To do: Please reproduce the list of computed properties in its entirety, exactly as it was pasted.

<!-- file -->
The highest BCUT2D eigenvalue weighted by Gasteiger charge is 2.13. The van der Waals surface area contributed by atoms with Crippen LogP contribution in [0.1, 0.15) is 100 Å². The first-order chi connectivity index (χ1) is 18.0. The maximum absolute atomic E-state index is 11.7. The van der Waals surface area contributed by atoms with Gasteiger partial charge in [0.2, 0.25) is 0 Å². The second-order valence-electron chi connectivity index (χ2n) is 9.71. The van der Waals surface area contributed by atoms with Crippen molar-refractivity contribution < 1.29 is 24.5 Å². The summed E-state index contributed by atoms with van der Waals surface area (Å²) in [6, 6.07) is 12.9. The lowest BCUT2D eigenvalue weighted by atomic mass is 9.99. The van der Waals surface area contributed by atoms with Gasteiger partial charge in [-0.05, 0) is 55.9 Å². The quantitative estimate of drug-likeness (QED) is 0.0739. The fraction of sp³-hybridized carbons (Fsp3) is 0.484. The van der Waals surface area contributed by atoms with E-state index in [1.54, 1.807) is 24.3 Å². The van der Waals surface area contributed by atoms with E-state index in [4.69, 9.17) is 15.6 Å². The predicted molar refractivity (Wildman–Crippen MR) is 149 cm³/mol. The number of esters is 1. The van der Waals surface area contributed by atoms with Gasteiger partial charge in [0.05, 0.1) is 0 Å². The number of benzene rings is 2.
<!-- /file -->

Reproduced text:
The highest BCUT2D eigenvalue weighted by Gasteiger charge is 2.13. The van der Waals surface area contributed by atoms with Crippen LogP contribution in [0.1, 0.15) is 100 Å². The first-order chi connectivity index (χ1) is 18.0. The maximum absolute atomic E-state index is 11.7. The van der Waals surface area contributed by atoms with Gasteiger partial charge in [0.2, 0.25) is 0 Å². The second-order valence-electron chi connectivity index (χ2n) is 9.71. The van der Waals surface area contributed by atoms with Crippen molar-refractivity contribution < 1.29 is 24.5 Å². The summed E-state index contributed by atoms with van der Waals surface area (Å²) in [6, 6.07) is 12.9. The lowest BCUT2D eigenvalue weighted by atomic mass is 9.99. The van der Waals surface area contributed by atoms with Gasteiger partial charge in [-0.05, 0) is 55.9 Å². The quantitative estimate of drug-likeness (QED) is 0.0739. The fraction of sp³-hybridized carbons (Fsp3) is 0.484. The van der Waals surface area contributed by atoms with E-state index in [1.54, 1.807) is 24.3 Å². The van der Waals surface area contributed by atoms with E-state index in [4.69, 9.17) is 15.6 Å². The predicted molar refractivity (Wildman–Crippen MR) is 149 cm³/mol. The number of esters is 1. The van der Waals surface area contributed by atoms with Gasteiger partial charge in [0.05, 0.1) is 0 Å². The number of benzene rings is 2.